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Getting the Upper Hand

May 24, 2007 By:
Daniel Lehman, JE Feature
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Hands shake? Not hers, as Ellen Sirot cleans up as a parts model.

Jewish Exponent Feature American Express. Avon. McDonald's. Neutrogena. Pampers. Panasonic. Sprint. Tums.

You've seen Ellen Sirot advertise all of these products and companies, though you'd never know it.

Sirot, 37, is a top parts model: She specializes in showing off her hands, feet and legs. Earning as much as several thousand dollars a day working for TV and magazine ads, she is a supermodel in a competitive field most people have never heard of.

"My hands are really beautiful," Sirot said in an interview. "They're an amazing work of art. Pure porcelain. They're like a newborn kitten, they're so soft."

No Sun, No Garbage
Parts Models, a New York City agency, represents Sirot and more than 100 other men and women.

Former model Dani Korwin founded the company in 1986, and takes credit for discovering the niche; no other agencies were representing parts models then, she said.

"You have to make a conscientious effort to take care of the body part," explained Korwin. "If you're a foot model, you can't wear flip-flops in the event that you may stub a toe. This is part of the downside of parts modeling."

Sirot's hands, for example, have not seen the sun for 15 years, she said. She owns 500 pairs of gloves and rarely takes them off, except to moisturize her hands about 20 times a day. She does not cook, clean or take out the garbage, because even a minor paper cut could cost her weeks of work. Wine glasses shatter in her nightmares.

"I started as a normal person," she admitted. "But now I'm an obsessive hand model."

Obsession is part of the job description, at least for female parts models. But the same techniques that keep a woman's hands pristine "would be a little weird for men's hands," said male hand model Jimmy Furino.

"My hands are manicured, but they don't look like mannequin hands," he said. "I go to the gym, I get calluses, and my hand looks like a man's."

Furino, 47, usually works with Sirot when an ad calls for a couple, to promote jewelry, for example.

Sirot fell into modeling for extra income, while working as a dancer and waitress after graduating from Barnard College. A photographer told her she had athletic legs and perfect feet -- and that she should show them off.

She got her first pedicure, then won an assignment to a national Dr. Scholl's ad campaign, and saw her earnings rise from $2 an hour as a waitress to $300 an hour as a parts model. She soon noticed that hand models were the ones working every day.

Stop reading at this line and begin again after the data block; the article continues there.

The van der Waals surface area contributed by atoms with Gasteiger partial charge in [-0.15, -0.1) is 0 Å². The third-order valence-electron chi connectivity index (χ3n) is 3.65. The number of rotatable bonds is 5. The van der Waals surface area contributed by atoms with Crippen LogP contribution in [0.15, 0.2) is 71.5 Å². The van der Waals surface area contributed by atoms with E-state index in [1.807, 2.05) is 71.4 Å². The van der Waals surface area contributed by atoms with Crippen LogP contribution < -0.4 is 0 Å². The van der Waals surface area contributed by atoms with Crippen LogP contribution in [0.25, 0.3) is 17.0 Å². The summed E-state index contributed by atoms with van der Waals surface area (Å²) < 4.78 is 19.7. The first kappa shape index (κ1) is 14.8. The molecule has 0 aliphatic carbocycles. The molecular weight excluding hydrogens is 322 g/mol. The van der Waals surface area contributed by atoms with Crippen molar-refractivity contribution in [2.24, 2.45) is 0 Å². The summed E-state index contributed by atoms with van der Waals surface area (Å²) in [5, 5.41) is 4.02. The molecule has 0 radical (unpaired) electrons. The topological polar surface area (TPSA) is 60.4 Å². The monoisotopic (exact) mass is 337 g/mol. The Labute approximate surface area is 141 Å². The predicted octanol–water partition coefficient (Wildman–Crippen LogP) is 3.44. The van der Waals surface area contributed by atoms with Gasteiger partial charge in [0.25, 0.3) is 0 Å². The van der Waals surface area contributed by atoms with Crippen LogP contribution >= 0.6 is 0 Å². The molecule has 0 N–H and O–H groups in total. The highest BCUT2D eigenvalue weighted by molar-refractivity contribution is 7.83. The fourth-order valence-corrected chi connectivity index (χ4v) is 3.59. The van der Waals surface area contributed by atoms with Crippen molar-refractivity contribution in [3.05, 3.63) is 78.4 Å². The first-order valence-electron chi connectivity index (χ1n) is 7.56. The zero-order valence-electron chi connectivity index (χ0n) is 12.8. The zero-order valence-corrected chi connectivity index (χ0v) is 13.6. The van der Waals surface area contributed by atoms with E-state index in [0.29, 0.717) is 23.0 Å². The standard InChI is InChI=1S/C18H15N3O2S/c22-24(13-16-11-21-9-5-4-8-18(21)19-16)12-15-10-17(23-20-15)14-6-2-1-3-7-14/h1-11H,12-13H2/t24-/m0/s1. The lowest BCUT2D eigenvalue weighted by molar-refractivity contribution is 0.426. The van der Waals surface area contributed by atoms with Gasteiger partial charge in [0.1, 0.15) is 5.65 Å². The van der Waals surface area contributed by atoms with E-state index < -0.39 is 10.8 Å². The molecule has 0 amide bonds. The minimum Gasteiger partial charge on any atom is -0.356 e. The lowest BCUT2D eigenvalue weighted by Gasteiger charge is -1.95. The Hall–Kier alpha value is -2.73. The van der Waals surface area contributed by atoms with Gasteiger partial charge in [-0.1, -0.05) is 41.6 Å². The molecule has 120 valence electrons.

"I became a hand detective," she said. "It's made me not only a hand model, but a hand-care expert."

A model's hands must be veinless, poreless and flawless. Evenly shaped, healthy pink nails are important, as are soft cuticles and nailbeds.

"You want them to seem like they're the hands of the girl next door," explained Sirot. "The all-American hand."

Even at her wedding 10 years ago, she wore sneakers to protect her feet and gloves to protect her hands. She now lives with her husband in the New York City suburbs, in Westchester County. She and her young daughter have developed the "hand-model high-five" -- a gentle tap of their palms -- but she still relies on her husband or assistants for nearly every daily chore.

"Hands are like the forgotten appendage," she adds. "They're abused, and usually not cared for at all. Ask any woman and she'll say, 'My hands show my age. I wish I could just sit on them.' My hands look like a 20-year-old's."

The strength, endurance and muscle memory she developed as a dancer help, Sirot added. When cutting a pizza or scrubbing a counter for an ad -- activities she would never do at home -- she must keep her hands steady and calm. Otherwise, the muscles and veins would show.

"It's not as easy as it looks," she acknowledged. "It's very yoga-like. You're acting with your hands."

She is now one of few people in the world working full-time as a hand model. And unlike Victoria's Secret runway models -- most of whom are out of a job by age 26 -- Sirot's career has lasted. She expects to continue her work for another 15 years or so.

"You can have a normal life," said Sirot, "if you don't mind wearing gloves all the time." 

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